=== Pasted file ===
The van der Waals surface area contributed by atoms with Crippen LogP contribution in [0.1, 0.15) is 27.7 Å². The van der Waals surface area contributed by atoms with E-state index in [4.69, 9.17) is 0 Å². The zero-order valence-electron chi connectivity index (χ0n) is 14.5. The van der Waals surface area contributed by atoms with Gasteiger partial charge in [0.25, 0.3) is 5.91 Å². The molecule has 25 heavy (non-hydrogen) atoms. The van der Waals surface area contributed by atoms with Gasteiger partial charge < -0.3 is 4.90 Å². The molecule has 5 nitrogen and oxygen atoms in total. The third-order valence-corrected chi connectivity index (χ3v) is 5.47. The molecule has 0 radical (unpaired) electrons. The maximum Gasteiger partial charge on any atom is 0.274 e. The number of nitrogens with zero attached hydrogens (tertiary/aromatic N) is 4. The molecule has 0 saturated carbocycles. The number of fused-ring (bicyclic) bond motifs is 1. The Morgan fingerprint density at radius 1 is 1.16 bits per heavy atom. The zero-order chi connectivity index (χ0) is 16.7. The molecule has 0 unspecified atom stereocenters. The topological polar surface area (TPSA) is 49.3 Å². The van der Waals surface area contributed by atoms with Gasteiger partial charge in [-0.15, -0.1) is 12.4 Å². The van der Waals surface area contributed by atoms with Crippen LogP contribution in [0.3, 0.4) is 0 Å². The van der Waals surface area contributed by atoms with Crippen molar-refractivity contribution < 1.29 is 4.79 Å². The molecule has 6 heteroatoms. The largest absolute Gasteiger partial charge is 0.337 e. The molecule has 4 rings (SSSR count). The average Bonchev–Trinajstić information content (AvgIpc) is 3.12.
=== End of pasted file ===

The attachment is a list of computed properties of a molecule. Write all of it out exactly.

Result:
The van der Waals surface area contributed by atoms with Crippen LogP contribution in [0.1, 0.15) is 27.7 Å². The van der Waals surface area contributed by atoms with E-state index in [4.69, 9.17) is 0 Å². The zero-order valence-electron chi connectivity index (χ0n) is 14.5. The van der Waals surface area contributed by atoms with Gasteiger partial charge in [0.25, 0.3) is 5.91 Å². The molecule has 25 heavy (non-hydrogen) atoms. The van der Waals surface area contributed by atoms with Gasteiger partial charge < -0.3 is 4.90 Å². The molecule has 5 nitrogen and oxygen atoms in total. The third-order valence-corrected chi connectivity index (χ3v) is 5.47. The molecule has 0 radical (unpaired) electrons. The maximum Gasteiger partial charge on any atom is 0.274 e. The number of nitrogens with zero attached hydrogens (tertiary/aromatic N) is 4. The molecule has 0 saturated carbocycles. The number of fused-ring (bicyclic) bond motifs is 1. The Morgan fingerprint density at radius 1 is 1.16 bits per heavy atom. The zero-order chi connectivity index (χ0) is 16.7. The molecule has 0 unspecified atom stereocenters. The topological polar surface area (TPSA) is 49.3 Å². The van der Waals surface area contributed by atoms with Gasteiger partial charge in [-0.15, -0.1) is 12.4 Å². The van der Waals surface area contributed by atoms with Crippen LogP contribution in [0.3, 0.4) is 0 Å². The van der Waals surface area contributed by atoms with Crippen molar-refractivity contribution < 1.29 is 4.79 Å². The molecule has 6 heteroatoms. The largest absolute Gasteiger partial charge is 0.337 e. The molecule has 4 rings (SSSR count). The average Bonchev–Trinajstić information content (AvgIpc) is 3.12.